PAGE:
Hyacinths will always grow better in well-drained soil and appreciate more fertile ground. It is better to plant your hyacinth somewhere that they will receive full sunlight if you want them to flower as best as possible – they can cope with more shaded areas but not if you are wanting them to flower year on year.

Your hyacinth will need regular watering during the time that it is growing and flowering, but this can be reduced considerably as the plant starts to die off. Hyacinths won’t cope too well in particularly wet conditions so make sure to check that the soil is dry before watering.

Planting Your Bulbs

Actually planting the bulbs is relatively easy. Simply push the bulb around 10cm deep into the ground and around 8cm apart. Then water them and wait to see the fantastic result next spring. If hoping to grow your hyacinths in the same place each year then we would recommend re-fertilising the ground at the end of each flowering season to give them the best chance of growth the following year.

History of the Hyacinth

The Hyacinth actually has a long history dating back over 4000 years, which is where the name originally came from! After this, the popular plant was involved in an Ancient Greek legend, where the flower grew from the blood of a slain god – Hyakinthos! Hyacinths have been grown from Europe to the Middle East, Greece to the Netherlands – being mentioned in history books dating back to the 16th Century. In fact, the Ancient Greeks and Romans commented on the sweet smell that the flower releases in the spring! More recently, the plant has been cultivated in the Netherlands to produce perfumes – as well as being an attractive flower for the garden.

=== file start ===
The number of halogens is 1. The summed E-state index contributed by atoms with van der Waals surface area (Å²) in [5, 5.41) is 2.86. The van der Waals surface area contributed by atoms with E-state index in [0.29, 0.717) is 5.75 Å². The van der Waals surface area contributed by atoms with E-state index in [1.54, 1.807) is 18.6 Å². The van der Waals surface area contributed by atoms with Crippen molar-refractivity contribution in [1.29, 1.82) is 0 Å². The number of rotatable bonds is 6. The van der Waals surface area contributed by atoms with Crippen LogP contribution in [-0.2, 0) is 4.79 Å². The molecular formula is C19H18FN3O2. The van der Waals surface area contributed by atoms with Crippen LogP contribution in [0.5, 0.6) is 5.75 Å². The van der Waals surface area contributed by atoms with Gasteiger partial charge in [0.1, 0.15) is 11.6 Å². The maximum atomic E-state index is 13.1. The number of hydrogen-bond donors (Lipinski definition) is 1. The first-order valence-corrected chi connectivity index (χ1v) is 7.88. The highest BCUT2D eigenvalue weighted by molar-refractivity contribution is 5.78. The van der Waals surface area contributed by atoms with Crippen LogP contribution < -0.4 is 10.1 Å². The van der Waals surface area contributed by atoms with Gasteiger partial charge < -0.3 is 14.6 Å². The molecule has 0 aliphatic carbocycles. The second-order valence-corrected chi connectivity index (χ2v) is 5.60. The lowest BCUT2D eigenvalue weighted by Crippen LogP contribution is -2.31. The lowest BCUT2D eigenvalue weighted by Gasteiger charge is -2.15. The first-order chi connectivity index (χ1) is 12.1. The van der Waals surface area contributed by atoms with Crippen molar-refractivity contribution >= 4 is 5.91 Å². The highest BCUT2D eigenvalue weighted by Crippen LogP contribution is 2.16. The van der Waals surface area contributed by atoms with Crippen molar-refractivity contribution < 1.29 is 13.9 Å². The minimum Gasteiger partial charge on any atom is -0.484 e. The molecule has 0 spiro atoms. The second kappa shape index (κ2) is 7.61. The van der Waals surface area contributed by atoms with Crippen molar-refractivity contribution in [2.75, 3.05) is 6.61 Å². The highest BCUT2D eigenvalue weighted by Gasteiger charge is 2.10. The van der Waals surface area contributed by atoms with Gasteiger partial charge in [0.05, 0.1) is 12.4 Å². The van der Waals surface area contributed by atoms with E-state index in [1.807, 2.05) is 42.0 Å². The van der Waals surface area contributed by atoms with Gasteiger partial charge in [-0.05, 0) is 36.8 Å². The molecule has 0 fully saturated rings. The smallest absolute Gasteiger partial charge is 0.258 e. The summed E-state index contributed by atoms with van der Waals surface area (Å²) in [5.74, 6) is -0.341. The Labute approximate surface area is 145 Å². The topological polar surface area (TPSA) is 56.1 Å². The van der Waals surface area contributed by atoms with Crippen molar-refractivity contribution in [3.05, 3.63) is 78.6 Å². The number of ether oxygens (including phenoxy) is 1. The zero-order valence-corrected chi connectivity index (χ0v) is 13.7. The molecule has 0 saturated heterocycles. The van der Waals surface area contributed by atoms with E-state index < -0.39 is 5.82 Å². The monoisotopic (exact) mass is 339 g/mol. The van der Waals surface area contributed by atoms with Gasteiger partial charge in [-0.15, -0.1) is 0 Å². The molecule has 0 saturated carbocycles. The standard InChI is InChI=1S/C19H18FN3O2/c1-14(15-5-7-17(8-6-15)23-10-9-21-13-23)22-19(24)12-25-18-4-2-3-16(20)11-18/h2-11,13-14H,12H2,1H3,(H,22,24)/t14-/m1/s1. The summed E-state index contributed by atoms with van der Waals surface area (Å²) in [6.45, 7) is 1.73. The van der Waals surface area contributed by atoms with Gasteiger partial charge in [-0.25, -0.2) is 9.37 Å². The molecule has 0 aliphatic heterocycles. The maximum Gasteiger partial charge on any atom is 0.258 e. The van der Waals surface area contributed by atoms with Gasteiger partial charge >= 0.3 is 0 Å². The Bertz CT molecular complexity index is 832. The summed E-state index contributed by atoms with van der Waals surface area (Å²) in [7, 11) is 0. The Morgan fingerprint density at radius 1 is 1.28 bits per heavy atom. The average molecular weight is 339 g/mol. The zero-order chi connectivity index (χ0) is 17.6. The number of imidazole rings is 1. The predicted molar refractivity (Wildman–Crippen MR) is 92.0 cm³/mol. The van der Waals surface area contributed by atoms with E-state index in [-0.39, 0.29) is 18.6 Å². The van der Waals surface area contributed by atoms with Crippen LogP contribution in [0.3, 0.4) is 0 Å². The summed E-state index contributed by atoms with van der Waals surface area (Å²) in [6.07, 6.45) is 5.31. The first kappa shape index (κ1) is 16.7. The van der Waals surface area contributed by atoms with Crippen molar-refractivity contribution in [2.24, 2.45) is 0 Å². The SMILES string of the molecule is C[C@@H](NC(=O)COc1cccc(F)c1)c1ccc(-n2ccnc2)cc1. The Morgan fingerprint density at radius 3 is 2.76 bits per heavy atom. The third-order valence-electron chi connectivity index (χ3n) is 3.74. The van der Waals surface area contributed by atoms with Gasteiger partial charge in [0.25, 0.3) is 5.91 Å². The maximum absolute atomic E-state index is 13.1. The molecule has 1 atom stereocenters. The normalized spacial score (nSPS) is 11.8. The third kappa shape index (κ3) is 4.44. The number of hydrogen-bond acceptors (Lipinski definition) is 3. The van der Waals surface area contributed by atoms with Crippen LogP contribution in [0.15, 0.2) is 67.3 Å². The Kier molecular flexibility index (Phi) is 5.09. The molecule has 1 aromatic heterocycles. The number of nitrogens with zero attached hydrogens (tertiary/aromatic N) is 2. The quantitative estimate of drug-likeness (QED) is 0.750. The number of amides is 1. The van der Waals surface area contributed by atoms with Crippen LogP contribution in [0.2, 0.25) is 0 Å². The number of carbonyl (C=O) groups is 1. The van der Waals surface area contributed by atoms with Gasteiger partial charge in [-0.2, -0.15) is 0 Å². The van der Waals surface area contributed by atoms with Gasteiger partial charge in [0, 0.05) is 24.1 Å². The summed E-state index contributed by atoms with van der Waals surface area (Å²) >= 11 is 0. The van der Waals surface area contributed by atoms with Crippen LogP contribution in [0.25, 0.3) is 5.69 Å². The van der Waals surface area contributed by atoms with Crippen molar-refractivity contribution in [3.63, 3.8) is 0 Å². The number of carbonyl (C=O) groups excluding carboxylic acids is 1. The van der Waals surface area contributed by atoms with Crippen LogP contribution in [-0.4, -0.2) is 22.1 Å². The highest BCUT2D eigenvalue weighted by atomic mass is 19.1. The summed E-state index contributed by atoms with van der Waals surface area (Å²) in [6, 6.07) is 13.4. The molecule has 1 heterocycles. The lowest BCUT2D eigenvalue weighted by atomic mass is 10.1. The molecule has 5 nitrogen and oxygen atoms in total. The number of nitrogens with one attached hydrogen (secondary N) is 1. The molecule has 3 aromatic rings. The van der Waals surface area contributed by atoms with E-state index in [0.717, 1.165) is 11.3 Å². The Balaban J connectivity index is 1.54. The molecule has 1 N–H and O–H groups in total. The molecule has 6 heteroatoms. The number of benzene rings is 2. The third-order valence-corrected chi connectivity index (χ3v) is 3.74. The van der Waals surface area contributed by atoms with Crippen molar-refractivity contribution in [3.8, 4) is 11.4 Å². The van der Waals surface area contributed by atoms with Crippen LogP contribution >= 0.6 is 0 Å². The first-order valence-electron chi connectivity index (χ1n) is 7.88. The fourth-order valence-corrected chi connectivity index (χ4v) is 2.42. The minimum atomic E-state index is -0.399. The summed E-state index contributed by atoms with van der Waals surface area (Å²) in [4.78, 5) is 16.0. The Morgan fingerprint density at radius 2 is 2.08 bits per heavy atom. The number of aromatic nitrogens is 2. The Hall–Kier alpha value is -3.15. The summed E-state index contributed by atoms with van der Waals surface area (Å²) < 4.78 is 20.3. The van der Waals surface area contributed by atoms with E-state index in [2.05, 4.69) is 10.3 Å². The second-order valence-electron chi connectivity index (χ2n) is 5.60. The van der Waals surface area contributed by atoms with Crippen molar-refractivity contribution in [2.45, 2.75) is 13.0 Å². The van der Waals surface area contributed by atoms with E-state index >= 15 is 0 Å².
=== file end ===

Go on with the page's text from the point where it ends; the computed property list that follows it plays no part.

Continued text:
Frequently Asked Questions

What should I do with my hyacinth after it has flowered?

Many people would just throw their hyacinths away once they have finished flowering. If you are one of these people then stop! Hyacinths can be enjoyed year and year again! Simply cut back the entire plant to the bulb and the roots once the leaves are dead and leave in a cold, completely dark place until spring.

Why do some hyacinths flower at Christmas?

Dramatic, red hyacinths are very popular at Christmas. “Prepared” hyacinth bulbs can be bought at the end of summer (around August/September) and have been manipulated to prompt early growth. If these bulbs are kept at a particularly cold temperature (under 9℃) then once they are brought into a warmer temperature they will be tricked into thinking it is spring and will provide you with beautiful flowers during the Christmas period.

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About Francesca Fitton 68 Articles
I have a passion for gardening and being outdoors. I blog about plant care, technology and tools that I love to use outside and invite you along to watch.